Friday, December 29, 2006
Mike Brown CAL b. 1959, played 1983-1985, 1988. Along with southpaws Pat Clements and Bob Kipper, one of three players sent to the Pirates in the trade for lefty starter John Candelaria, lefty reliever Al Holland, and OF/1B/DH George Hendrick. For the Pirates, it was a salary dump; Candelaria and Hendrick both made the Top 100 Angels list. Brown, a 7th-round draft pick in 1980, had an insignificant career with the Pirates, returning to the Angels in 1988 after his 1987 release that took him through the Braves, Chisox, and Tigers. He lasted 18 games before retiring from the majors.
Bruce Brubaker LAN b. 1941, played 1967
Hank DeBerry BRO b. 1894, played 1922-1930, d. 1951-09-10
Craig Grebeck ANA b. 1964, played 1997
Rod Nichols LAN b. 1964, played 1993
Devon White CAL,LAN b. 1962, played 1985-1990, 1999-2000, All-Star: 1989, 1993, 1998. A nearly powerless switch-hitter but an excellent defensive centerfielder who won seven Gold Gloves. A Top 100 Angel upon whom the team gave up on far too early, he was traded to the Blue Jays in December, 1990, where he started for three straight division winners and two World Series champions. The return the Angels got wasn't so hot; Junior Felix and Luis Sojo were both busts, especially after it turned out that Felix was older than the Angels thought. Two of White's All-Star seasons happened in uniforms other than the Angels' (Toronto and Arizona).
After stints with Florida and Arizona, the Dodgers ended up with him in 1999, a typical Kevin Malone pickup, in what was his first free-agency signing as Dodgers' GM. Malone justified the 3-year/$11.5M deal by saying of the soon-to-be 36-year-old, "He can hit 20 home runs and steal 20 bases, he's a run producer and he can bat anywhere in the order. He can do so many things for you."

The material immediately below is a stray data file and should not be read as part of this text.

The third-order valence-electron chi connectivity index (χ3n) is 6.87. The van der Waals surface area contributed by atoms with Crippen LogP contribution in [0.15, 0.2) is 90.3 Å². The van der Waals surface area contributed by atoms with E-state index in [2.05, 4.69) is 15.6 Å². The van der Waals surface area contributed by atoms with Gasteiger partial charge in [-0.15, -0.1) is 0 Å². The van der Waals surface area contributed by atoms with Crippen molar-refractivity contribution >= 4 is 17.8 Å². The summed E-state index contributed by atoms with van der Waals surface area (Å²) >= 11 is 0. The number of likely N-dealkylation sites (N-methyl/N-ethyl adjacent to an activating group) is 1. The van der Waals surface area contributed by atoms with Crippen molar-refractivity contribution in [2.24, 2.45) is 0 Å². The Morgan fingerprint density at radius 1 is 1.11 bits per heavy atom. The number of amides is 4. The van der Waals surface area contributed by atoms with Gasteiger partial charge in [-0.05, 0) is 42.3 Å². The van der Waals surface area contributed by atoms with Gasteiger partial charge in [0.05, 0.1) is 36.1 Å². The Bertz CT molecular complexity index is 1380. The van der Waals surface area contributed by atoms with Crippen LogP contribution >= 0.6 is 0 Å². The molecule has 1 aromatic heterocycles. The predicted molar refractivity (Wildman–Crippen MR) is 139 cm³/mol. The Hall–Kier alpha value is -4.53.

In fact, he had hit 22 homers — his best since 24 with the Angels in 1987 — and he had stolen 22 bases only the year before. But White's glove had started to decline in Arizona (97 Rate2, the worst such score in his career), declining further in Los Angeles (96 and 94 in 1999 and 2000). Worse, as an aging player, he was liable to break down.
Sure enough, White went on the DL with a partially torn rotator cuff on May 5, 2000, and didn't play again until July 24. In the interim, the Dodgers replaced White with the increasingly offense-challenged Todd Hollandsworth. After much grousing about playing time by Hollandsworth, whose bat had badly eroded his playing time, the former 1996 Rookie of the Year got shipped to the Rockies for his replacement in center, Tom Goodwin. Manager Davey Johnson had Goodwin and White evolve into a platoon arrangement, as Goodwin struck out too frequently to be effective in a leadoff role, while White could no longer bat from the left side.
In February, 2001, the Dodgers sent him to Milwaukee for Marquis Grissom and a PTBNL (reliever Ruddy Lugo, brother of Julio). He finished his career there with the strongest season since his All-Star year with Arizona, platooning with Jeffrey Hammonds in center.